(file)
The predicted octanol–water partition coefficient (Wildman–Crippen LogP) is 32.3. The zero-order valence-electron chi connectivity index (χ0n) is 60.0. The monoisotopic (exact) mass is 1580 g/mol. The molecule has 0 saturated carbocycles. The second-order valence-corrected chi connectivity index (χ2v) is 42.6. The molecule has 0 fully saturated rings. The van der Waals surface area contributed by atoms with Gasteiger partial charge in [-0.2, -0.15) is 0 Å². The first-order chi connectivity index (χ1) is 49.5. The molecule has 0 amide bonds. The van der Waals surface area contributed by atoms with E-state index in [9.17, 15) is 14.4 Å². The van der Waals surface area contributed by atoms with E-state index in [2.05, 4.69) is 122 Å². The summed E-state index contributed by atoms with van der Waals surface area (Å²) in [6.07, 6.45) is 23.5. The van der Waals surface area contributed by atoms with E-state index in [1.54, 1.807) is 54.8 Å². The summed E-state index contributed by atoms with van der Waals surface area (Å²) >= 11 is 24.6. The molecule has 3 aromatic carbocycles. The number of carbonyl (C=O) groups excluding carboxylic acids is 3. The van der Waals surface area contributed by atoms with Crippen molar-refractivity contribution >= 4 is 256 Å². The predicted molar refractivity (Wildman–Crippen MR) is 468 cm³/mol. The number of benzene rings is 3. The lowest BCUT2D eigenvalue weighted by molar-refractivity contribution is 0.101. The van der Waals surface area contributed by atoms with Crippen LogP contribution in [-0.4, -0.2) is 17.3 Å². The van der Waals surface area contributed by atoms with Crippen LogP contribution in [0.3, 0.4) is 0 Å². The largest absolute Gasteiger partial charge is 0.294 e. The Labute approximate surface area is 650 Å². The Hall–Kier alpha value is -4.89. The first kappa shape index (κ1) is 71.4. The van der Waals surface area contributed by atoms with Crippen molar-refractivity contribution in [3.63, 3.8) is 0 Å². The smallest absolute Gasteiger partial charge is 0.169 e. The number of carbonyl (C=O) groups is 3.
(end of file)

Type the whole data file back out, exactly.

The predicted octanol–water partition coefficient (Wildman–Crippen LogP) is 32.3. The zero-order valence-electron chi connectivity index (χ0n) is 60.0. The monoisotopic (exact) mass is 1580 g/mol. The molecule has 0 saturated carbocycles. The second-order valence-corrected chi connectivity index (χ2v) is 42.6. The molecule has 0 fully saturated rings. The van der Waals surface area contributed by atoms with Gasteiger partial charge in [-0.2, -0.15) is 0 Å². The first-order chi connectivity index (χ1) is 49.5. The molecule has 0 amide bonds. The van der Waals surface area contributed by atoms with E-state index in [9.17, 15) is 14.4 Å². The van der Waals surface area contributed by atoms with E-state index in [2.05, 4.69) is 122 Å². The summed E-state index contributed by atoms with van der Waals surface area (Å²) in [6.07, 6.45) is 23.5. The van der Waals surface area contributed by atoms with E-state index in [1.54, 1.807) is 54.8 Å². The summed E-state index contributed by atoms with van der Waals surface area (Å²) >= 11 is 24.6. The molecule has 3 aromatic carbocycles. The number of carbonyl (C=O) groups excluding carboxylic acids is 3. The van der Waals surface area contributed by atoms with Crippen molar-refractivity contribution >= 4 is 256 Å². The predicted molar refractivity (Wildman–Crippen MR) is 468 cm³/mol. The number of benzene rings is 3. The lowest BCUT2D eigenvalue weighted by molar-refractivity contribution is 0.101. The van der Waals surface area contributed by atoms with Crippen LogP contribution in [-0.4, -0.2) is 17.3 Å². The van der Waals surface area contributed by atoms with Crippen LogP contribution in [0.3, 0.4) is 0 Å². The largest absolute Gasteiger partial charge is 0.294 e. The Labute approximate surface area is 650 Å². The Hall–Kier alpha value is -4.89. The first kappa shape index (κ1) is 71.4. The van der Waals surface area contributed by atoms with Crippen molar-refractivity contribution in [3.63, 3.8) is 0 Å². The smallest absolute Gasteiger partial charge is 0.169 e. The number of carbonyl (C=O) groups is 3.